A Genomic Approach to the Identification of the Genetic and Environmental Components Underlying Berry Quality in Grapevine (GrapeGen)
Understanding the interaction between the genome and environment in determining berry quality traits in both table and wine grapes.
|Project Leaders||Jose Martinez-Zapter|
|Project Co-Investigators||Marco Marra , Steven Jones , Steve Lund, Joerg Bohlmann , Patricia Bowen, Robert Olafson|
Centro Nacional de Biotenologia
Canada's Michael Smith Genome Sciences Centre
University of British Columbia
Pacific Agri-food Research Centre
world has approximately 7.4 million hectares of vineyards. Table grape and wine
sales contribute significantly to the economies of major wine producing
countries. The table grape and wine industries touch issues of land, food and
community through production, marketing, agri-tourism and general contribution
to economic diversity and well-being.
Spain has more than 1.2 million hectares or approximately 1/7 of the total world grown surface mainly dedicate to wine production. Furthermore, with more than 50,000 hectares of table grape, Spain is the second European producer after Italy, with most of this production being dedicated to the foreign market. New varieties are being grown in Spain and need to adapt to the Spanish environmental and growing conditions resulting in their production sometimes not being economically profitable.
Canada’s economic interest in grape production lies in its crafting of high quality wines. Canada is the youngest wine-producing region in the world; however, the wine industry in Canada has developed rapidly over the past 10 years, primarily in Ontario and British Columbia (BC). In addition to producing the finest icewines in the world, Canada is gaining acclaim as a low volume producer of high quality, award winning wines. Quality of these varieties need to be maintained.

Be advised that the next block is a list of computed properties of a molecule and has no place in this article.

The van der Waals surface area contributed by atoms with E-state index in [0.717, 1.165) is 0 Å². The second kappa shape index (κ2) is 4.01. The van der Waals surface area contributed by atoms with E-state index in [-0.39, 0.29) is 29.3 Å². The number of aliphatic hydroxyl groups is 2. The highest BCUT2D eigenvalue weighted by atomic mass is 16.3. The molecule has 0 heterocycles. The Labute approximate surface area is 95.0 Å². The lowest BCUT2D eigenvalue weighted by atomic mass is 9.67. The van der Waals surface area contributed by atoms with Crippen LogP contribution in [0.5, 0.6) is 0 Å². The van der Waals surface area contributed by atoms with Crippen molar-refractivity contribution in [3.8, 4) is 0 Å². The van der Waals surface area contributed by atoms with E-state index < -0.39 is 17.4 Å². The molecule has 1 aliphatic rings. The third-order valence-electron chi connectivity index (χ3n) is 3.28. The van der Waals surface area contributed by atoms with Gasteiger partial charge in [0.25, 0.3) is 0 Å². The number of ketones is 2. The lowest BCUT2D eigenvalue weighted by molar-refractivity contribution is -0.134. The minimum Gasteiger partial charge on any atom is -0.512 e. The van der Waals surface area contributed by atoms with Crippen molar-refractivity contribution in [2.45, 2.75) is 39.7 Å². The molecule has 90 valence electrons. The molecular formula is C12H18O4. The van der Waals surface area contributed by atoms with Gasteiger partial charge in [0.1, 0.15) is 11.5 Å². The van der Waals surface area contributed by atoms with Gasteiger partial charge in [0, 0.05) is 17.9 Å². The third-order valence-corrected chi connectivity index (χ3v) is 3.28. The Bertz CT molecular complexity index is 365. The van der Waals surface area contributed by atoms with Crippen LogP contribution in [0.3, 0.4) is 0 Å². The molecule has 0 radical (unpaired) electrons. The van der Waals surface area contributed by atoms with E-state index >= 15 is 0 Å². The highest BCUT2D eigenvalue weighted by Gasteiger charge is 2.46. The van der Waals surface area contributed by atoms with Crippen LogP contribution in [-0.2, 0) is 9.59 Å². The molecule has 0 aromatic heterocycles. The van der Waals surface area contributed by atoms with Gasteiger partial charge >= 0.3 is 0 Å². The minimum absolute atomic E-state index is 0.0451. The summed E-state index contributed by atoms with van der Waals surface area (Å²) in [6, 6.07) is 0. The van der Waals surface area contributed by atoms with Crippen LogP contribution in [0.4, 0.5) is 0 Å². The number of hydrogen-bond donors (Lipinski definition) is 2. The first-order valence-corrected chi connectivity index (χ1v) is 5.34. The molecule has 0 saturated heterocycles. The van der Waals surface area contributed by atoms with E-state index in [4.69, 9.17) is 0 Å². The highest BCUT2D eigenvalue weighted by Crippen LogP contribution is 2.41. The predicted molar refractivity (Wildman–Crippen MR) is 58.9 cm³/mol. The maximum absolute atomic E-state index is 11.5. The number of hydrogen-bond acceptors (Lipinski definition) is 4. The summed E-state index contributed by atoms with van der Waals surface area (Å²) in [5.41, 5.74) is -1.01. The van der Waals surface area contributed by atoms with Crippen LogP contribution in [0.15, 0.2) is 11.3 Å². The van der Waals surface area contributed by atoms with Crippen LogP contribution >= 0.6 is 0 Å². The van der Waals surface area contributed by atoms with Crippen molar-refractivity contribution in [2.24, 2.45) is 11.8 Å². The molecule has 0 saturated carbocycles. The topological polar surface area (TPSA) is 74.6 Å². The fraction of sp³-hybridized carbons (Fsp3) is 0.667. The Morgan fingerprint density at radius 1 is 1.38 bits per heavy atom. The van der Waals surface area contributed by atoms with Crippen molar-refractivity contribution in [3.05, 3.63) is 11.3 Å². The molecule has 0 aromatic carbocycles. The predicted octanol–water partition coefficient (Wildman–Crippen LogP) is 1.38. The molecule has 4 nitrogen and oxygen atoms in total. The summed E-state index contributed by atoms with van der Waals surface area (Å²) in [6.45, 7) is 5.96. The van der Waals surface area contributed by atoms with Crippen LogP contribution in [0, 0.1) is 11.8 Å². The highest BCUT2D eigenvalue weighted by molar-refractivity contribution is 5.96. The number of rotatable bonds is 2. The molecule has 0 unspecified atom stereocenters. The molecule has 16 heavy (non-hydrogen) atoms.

Quality and safety are two major keywords in wine production and represent the general trend in this area. The current challenges to grape production in Spain and Canada could be solved with a better understanding of the biological processes underlying quality traits of the berries. Given the recent advances in genomic technologies and the completion of the sequence of two plant genomes, a genomic approach seems to be the most reliable strategy to rapidly gain biological information that can be applied to the development of new cultivars and the improvement of production techniques. The significance of a genomic approach to speed the biological understanding of grapevine has been recognized by scientists working in different producing countries worldwide.
The overall goal of the project is to understand the interaction of the genome and environment in determining berry quality traits in both table and wine grapes, in particular the two major cultivars, Muscat Hamburg and Cabernet Sauvignon. The achievement of our major goal is based on three specific objectives:
1. Establish genomic resources for gene and protein discovery associated with berry quality traits in V. vinifera
2. Establish resources for functional analyses related to berry quality traits in V. vinifera
3. Elucidate cell signaling and metabolic pathways underlying berry development and quality traits and predict how these pathways are modified by microclimate and common viticultural practices as well as by genetic differences among grapevine cultivars.
For all project related inquires please contact us.
Robyn Roscoe, Project Team Leader
Genome Sciences Centre, BC Cancer Agency
Phone: 604-707-5963 x 5436